Making our homes more efficient can be as simple as eliminating obvious wastes of energy by insulating and weather-stripping, but making appliances more efficient demands hardcore engineering innovation. To make a refrigerator or stove or washing machine more efficient, companies must have incentive to invest large amounts of money in research and development.
Japan has found one way to ensure this happens: practice survival of the fittest. Japan's Top Runner program sets the efficiency standards for a wide variety of products (from vending machines to air conditioners to TVs) sold in Japan. On a regular basis, officials test all the products currently available in a category, determine the most efficient model, and make that model's level of efficiency the new baseline. The best available becomes the new normal. This drives other companies to try to make even more efficient models to compete, which in turn means the next time officials set standards, the best available products will be even more efficient.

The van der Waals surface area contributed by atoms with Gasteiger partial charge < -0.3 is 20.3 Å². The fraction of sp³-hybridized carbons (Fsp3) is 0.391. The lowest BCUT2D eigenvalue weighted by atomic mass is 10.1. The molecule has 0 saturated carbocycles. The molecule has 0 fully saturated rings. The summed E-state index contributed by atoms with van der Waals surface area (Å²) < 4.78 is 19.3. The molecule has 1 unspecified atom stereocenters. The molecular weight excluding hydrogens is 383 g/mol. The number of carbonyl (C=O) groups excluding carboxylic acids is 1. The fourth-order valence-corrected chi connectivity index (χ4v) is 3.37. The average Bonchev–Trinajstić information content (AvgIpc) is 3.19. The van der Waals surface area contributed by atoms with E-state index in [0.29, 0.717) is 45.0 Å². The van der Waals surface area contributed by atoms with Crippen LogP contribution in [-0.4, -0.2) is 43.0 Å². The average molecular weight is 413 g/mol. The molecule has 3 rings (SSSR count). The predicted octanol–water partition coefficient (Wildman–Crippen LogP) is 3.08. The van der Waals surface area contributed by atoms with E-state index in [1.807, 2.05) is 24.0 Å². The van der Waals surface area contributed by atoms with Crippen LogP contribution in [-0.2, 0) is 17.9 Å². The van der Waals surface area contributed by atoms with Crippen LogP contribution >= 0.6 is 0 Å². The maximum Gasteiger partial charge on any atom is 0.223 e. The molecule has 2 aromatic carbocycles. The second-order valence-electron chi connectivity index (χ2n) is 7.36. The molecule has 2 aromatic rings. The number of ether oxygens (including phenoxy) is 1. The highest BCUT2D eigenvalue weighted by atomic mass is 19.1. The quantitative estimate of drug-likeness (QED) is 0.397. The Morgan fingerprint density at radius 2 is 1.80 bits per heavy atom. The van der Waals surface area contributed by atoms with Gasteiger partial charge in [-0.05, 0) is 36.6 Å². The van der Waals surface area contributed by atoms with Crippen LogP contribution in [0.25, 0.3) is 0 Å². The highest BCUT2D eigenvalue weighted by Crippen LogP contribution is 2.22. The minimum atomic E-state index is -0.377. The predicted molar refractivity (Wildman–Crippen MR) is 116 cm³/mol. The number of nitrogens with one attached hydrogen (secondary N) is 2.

As a result, Japan not only has one of the most energy-efficient economies in the world, it's improving even more quickly, and plans to be 30% more efficient than it is now (measured by energy use compared to economic growth) by 2030. When standards are raised quickly, innovation can happen even faster.